How to paint portraits -
Above: Rose Frantzen giving a portrait painting demonstration for the art video workshop "Portraits in Conversation"

Living in Maquoketa, IA, Rose Frantzen is establishing a history as a working artist, creating figurative, serial, allegorical, and installation works in oil and multimedia, with numerous solo shows and participation in group exhibitions. She is on the faculty of the upcoming Realism Live virtual art conference in October 2020 (learn more at and register asap – the price increases soon).

Contemporary realism -
“Dormancy Series: Recoil, Convergence, Approach,” three panels, 30 x 24 in. each, by Rose Frantzen

“Portrait of Maquoketa,” a collection of 180 portraits, painted of her townspeople, was exhibited at the Smithsonian’s National Portrait Gallery and is now an installation in the Figge Art Museum’s permanent collection, which includes a 315 square foot anamorphic landscape, voice, and music.

Art installations
Portrait of Maquoketa installation by Rose Frantzen

Typically, the subject in a portrait is a person who can afford to commission a painting or someone the artist finds intriguing for his or her own reasons. In a Main Street Maquoketa storefront, Rose Frantzen painted portraits from life of anyone in her hometown that wished to pose for her.

“I wanted to paint my neighbors and fellow Maquoketans without any selection or choice on my part, attempting to capture a direct portrayal of the people around me,” said Rose. “Together, we could democratize portraiture, allowing anyone to be painted just by showing up and participating.”

Art installations
Portrait of Maquoketa installation by Rose Frantzen

Her latest project, “In the Face of Illusion,” is a 4×70’ wall of contiguous portraits and figures in dialogue with optical illusions. “In the Face of Illusion” looks at the peculiarities of human perception in a time when we are being divided and conquered, sticking to like-minded echo chambers, with group identities hardened by voices intent on reinforcing illusions and sowing division.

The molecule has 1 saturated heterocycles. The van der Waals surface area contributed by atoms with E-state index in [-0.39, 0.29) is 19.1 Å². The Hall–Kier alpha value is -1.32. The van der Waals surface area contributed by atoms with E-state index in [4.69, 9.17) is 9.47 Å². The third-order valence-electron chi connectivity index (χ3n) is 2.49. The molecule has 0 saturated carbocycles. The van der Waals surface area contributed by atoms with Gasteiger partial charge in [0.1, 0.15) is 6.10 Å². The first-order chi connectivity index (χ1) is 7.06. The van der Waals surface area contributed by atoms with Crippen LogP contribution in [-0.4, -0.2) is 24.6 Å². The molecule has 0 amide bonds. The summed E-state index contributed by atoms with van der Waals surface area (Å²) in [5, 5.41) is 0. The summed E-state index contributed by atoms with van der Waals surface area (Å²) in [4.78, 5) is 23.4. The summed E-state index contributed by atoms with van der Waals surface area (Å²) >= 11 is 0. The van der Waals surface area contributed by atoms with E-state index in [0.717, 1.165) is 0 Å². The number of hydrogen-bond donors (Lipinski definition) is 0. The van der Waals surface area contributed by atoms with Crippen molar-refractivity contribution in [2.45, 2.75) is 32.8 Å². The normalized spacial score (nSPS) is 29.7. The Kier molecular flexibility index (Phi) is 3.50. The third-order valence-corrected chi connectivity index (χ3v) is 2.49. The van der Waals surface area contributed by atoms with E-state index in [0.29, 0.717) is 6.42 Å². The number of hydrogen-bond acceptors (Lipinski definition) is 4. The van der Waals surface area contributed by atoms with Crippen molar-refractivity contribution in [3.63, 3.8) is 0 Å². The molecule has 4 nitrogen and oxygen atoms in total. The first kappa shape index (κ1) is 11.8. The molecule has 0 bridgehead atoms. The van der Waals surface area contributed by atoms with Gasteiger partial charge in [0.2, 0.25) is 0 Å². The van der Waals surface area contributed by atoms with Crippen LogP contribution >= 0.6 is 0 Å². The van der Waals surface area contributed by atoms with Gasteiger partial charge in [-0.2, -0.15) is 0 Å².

Recently, Frantzen was also featured on the PleinAir Podcast with Eric Rhoads. Listen as she shares the following:
• What it means to fail forward, and how it’s “actually a lovely process”
• Why there’s a resurgence of painting today
• Her suggestions for those who are new to painting (“I think the main thing is time behind the brush, and whatever gets that brush in your hand is where you need to be.”)
• Thoughts on the myth of talent, and much more


Contemporary figurative art -
“Spring Corn,” 72 x 48 in., by Rose Frantzen

Frantzen’s concepts and approaches to painting are full of electrifying expressions balanced with a culmination of disciplines she’s mastered throughout her life. Take a look at some of her amazing work:


How to paint portraits -
In-progress detail of “Haunted By What Neither Is”
How to paint portraits -
“Haunted By What Neither Is,” 24 x 30 in., by Rose Frantzen

Another recent project was filming the art video workshop “Portraits in Conversation with Rose Frantzen.” Preview it here:

More About Rose Frantzen:

In addition to Frantzen’s “Portrait of Maquoketa,” other notable collections include the World Food Prize, Cedar Rapids Museum of Art, Dubuque Museum of Art, Iowa State University, and University of Iowa. She has shown at Butler Institute of American Art, Brunnier Museum, Denver Historical Museum, Iowa State Historical Museum, and as a three-time award winner in the Portrait Society of America’s International Portrait Competition.

Frantzen is a frequent demonstrator, workshop instructor, guest lecturer, and panelist discussing art and the artist’s life in the 21st century at museums and national art conventions, and her paintings have been featured in national and international art magazines, podcasts, and journals. Frantzen is represented by Old City Hall Gallery in Maquoketa, where she shows with her husband, Charles Morris.

Study with Rose in this art video workshop (click here) and you’ll discover:
• Types of brushwork that evoke emotion from your viewers
• Methods for telling meaningful stories through your paintings
• How Rose overcame the challenges of painting alla prima — and how you can too!
• When it’s a good thing to scrape down your entire painting … it’s true!
• Create effects you’ve never thought possible by using both traditional and unusual materials
• Attack your canvas with chaotic abandonment … and then shape your concepts into a finely tuned, highly disciplined work of art
• Rose’s special tool for achieving absolute realistic likeness without losing the creative beauty of a portrait

Register for Realism Live, a global virtual art conference, October 2020:

Realism Live - Virtual Art Conference